John Means threw his signature changeup, then grimaced and dropped his head. He knew immediately that his pursuit of a second no-hitter, just like the ball off Andrés Giménez’s bat, was gone. The two-out home run in the seventh inning marked the first hit Means allowed in his third start back with the Orioles after last year’s Tommy John elbow reconstruction, and it provided the only run the Cleveland Guardians scored in Baltimore’s 2-1 victory.
Means’ pitch count likely would have prevented him from finishing the feat, for the Orioles’ first solo no-hitter since 1969. Saturday’s start marked Means’ longest since that game, as well as the club’s deepest no-hit bid since. “I’m going until [manager Brandon Hyde] tells me no,” Means said.
“I was ready to go the whole time. ” He followed Giménez’s home run, on his season-high 89th pitch, by inducing a popout one offering later. And with a left-handed hitter opening the eighth, Hyde gave Means one more batter.
Hyde said before the game he wouldn’t put Means in an “unsafe situation,” but with the Orioles (96-59) playing their 16th of 17 straight games and their bullpen fatigued, he acknowledged length was much desired. Means provided that and more, with a third-inning walk and a fifth-inning hit batter accounting for the only base runners against him before the home run. A groundout to third baseman Ramón Urías, who caught a lineout at shortstop to complete Means’ no-hitter in 2021, finalized Saturday’s brilliance.
“John was exactly what we needed tonight,” catcher James McCann said. “Our bullpen has been stepping up huge for us all season long, and they needed a break, and that’s exactly what John did. He commanded extremely well.
He followed the game plan extremely well. He was in control from pitch one. ” Yennier Cano got the final two outs of the eighth, and Cionel Pérez pitched a perfect ninth as Baltimore ended its three-game losing streak.
The victory dropped the Orioles’ magic number to clinch the American League East to five, with the Tampa Bay Rays rallying for a walk-off victory over the Toronto Blue Jays earlier Saturday. Working at a tempo McCann called “phenomenal” and Hyde also praised, Means induced soft contact with regularity. Of the 19 balls the Guardians (74-82) put in play off Means, only five left the bat at 90 mph or harder, with Giménez’s home run hit above 97 mph.
Means relied mainly on his fastball and changeup, with that pair accounting for 79 of his 96 pitches as he struck out four. “I’m pleased to feel like I’ve gotten better every time, just getting more and more used to it,” Means said. “I’m feeling right where I want to be.
” After missing 17 months between elbow surgery and a back strain, he has a 2. 60 ERA across three starts. “It would have been nice to have him earlier,” McCann said.
“But what he’s been able to do coming back, it’s been huge for us. ” Aware he hadn’t given up a hit, Means said his first no-hitter helped reduce his nerves as he sought a second. He was disappointed he left a changeup higher than intended to Giménez, leading to Cleveland’s first hit being a home run that cut the Orioles’ two-run lead in half.
McCann, who has caught two no-hitters, said he didn’t start thinking about the possibility until a couple of batters before it vanished. As is typical, Means’ pursuit wasn’t discussed in the Orioles’ dugout, but he and McCann were able to smile about how close he had come after the bottom of the eighth. “He’s had one, I’ve had a couple, and I think we both knew that we had a shot at another one,” McCann said.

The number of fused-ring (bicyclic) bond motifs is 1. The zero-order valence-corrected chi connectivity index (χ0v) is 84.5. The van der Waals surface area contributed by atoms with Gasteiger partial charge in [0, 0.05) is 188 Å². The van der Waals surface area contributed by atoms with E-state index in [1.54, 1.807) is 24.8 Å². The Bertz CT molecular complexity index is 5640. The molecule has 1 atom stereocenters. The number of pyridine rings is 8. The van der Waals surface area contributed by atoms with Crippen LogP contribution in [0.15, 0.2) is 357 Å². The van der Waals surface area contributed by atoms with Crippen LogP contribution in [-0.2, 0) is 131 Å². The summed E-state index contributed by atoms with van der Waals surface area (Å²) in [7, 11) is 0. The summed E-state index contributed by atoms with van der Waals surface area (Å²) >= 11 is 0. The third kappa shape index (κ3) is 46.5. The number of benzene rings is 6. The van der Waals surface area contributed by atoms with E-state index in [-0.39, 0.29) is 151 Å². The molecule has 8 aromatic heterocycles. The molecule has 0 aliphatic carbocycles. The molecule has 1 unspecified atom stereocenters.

“They ended up only getting that one hit, so we were close. ” But it was doubtful Means would have been the one to finish it off, regardless. Including his five rehabilitation starts, he hadn’t pitched beyond the fifth inning or thrown more than 86 pitches this year before Saturday.
Hyde said he pushed Means “about as far as I could definitely take him, whether he gave up a hit or not. ” Before exiting his second start of last year with an injury that proved season-ending, Means spent much of Hyde’s five-season tenure as the club’s undisputed top starter, making the All-Star team in 2019. Hyde is pleased to welcome that pitcher back into Baltimore’s rotation.
“What he means from a strike-throwing ability, he’s our only left-handed starter, and it’s John Means,” Hyde said. “He pitched great. ” With the Orioles’ lead narrow in both the game and division race, Hyde’s priority, he made clear, was leaving Progressive Field with a victory.
That became his and the team’s singular focus after the home run. “It’s deflating for a second, obviously, just because of the fact that something special was potentially going to happen,” McCann said. “But at the same time, we’ve got to have a short memory because we’re now in a one-run game.
” Averaging more than five relievers used over the past six games, Hyde required only two behind Means. Given the workloads of others, he had converted starter Jack Flaherty warming in the ninth in case any of the frame’s first three batters reached base against Pérez. But a crisp inning left Flaherty in the bullpen and gave the Orioles 89 straight multigame series without being swept, extending their AL record.
Anthony Santander drove in both of Baltimore’s runs with hits in the first and sixth innings, giving him six RBIs in the first three games of this series against his former organization. The Orioles wasted many opportunities early, but Means ensured that didn’t matter. After beginning his career on Orioles teams that struggled to win, Means is grateful to be on one bound for the playoffs, strengthening his case to be in Baltimore’s postseason rotation with Saturday’s performance.
“You can’t beat it,” Means said. “You can’t get this feeling anywhere else. To be back with this team, after a win like that, it’s big time.
” Sunday, 1:40 p. m. MASN2 97.
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